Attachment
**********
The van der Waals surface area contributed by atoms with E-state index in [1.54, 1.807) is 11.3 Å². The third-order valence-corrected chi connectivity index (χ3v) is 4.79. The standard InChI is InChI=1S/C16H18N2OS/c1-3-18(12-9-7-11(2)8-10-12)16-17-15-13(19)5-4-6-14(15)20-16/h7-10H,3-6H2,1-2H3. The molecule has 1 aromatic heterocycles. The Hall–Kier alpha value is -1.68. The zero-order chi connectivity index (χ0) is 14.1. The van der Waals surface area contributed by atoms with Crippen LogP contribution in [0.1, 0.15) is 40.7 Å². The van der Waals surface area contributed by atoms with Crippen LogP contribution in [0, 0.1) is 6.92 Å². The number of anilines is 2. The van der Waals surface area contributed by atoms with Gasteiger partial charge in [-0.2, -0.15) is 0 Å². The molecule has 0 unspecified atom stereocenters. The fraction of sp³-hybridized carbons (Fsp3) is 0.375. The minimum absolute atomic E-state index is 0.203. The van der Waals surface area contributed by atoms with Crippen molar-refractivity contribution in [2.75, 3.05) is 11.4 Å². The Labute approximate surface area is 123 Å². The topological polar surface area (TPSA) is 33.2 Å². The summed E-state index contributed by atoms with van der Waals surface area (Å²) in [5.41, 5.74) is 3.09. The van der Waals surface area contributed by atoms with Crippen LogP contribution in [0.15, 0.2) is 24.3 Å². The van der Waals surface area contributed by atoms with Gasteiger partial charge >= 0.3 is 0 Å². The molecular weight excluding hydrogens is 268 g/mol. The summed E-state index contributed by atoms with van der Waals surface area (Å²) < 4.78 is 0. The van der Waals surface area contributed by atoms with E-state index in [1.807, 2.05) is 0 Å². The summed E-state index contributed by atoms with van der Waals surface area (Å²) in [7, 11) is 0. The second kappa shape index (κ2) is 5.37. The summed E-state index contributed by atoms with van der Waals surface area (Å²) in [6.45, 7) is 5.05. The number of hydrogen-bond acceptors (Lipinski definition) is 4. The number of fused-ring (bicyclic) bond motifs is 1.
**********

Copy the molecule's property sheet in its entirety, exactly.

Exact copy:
The van der Waals surface area contributed by atoms with E-state index in [1.54, 1.807) is 11.3 Å². The third-order valence-corrected chi connectivity index (χ3v) is 4.79. The standard InChI is InChI=1S/C16H18N2OS/c1-3-18(12-9-7-11(2)8-10-12)16-17-15-13(19)5-4-6-14(15)20-16/h7-10H,3-6H2,1-2H3. The molecule has 1 aromatic heterocycles. The Hall–Kier alpha value is -1.68. The zero-order chi connectivity index (χ0) is 14.1. The van der Waals surface area contributed by atoms with Crippen LogP contribution in [0.1, 0.15) is 40.7 Å². The van der Waals surface area contributed by atoms with Crippen LogP contribution in [0, 0.1) is 6.92 Å². The number of anilines is 2. The van der Waals surface area contributed by atoms with Gasteiger partial charge in [-0.2, -0.15) is 0 Å². The molecule has 0 unspecified atom stereocenters. The fraction of sp³-hybridized carbons (Fsp3) is 0.375. The minimum absolute atomic E-state index is 0.203. The van der Waals surface area contributed by atoms with Crippen molar-refractivity contribution in [2.75, 3.05) is 11.4 Å². The Labute approximate surface area is 123 Å². The topological polar surface area (TPSA) is 33.2 Å². The summed E-state index contributed by atoms with van der Waals surface area (Å²) in [5.41, 5.74) is 3.09. The van der Waals surface area contributed by atoms with Crippen LogP contribution in [0.15, 0.2) is 24.3 Å². The van der Waals surface area contributed by atoms with Gasteiger partial charge >= 0.3 is 0 Å². The molecular weight excluding hydrogens is 268 g/mol. The summed E-state index contributed by atoms with van der Waals surface area (Å²) < 4.78 is 0. The van der Waals surface area contributed by atoms with E-state index in [1.807, 2.05) is 0 Å². The summed E-state index contributed by atoms with van der Waals surface area (Å²) in [7, 11) is 0. The second kappa shape index (κ2) is 5.37. The summed E-state index contributed by atoms with van der Waals surface area (Å²) in [6.45, 7) is 5.05. The number of hydrogen-bond acceptors (Lipinski definition) is 4. The number of fused-ring (bicyclic) bond motifs is 1.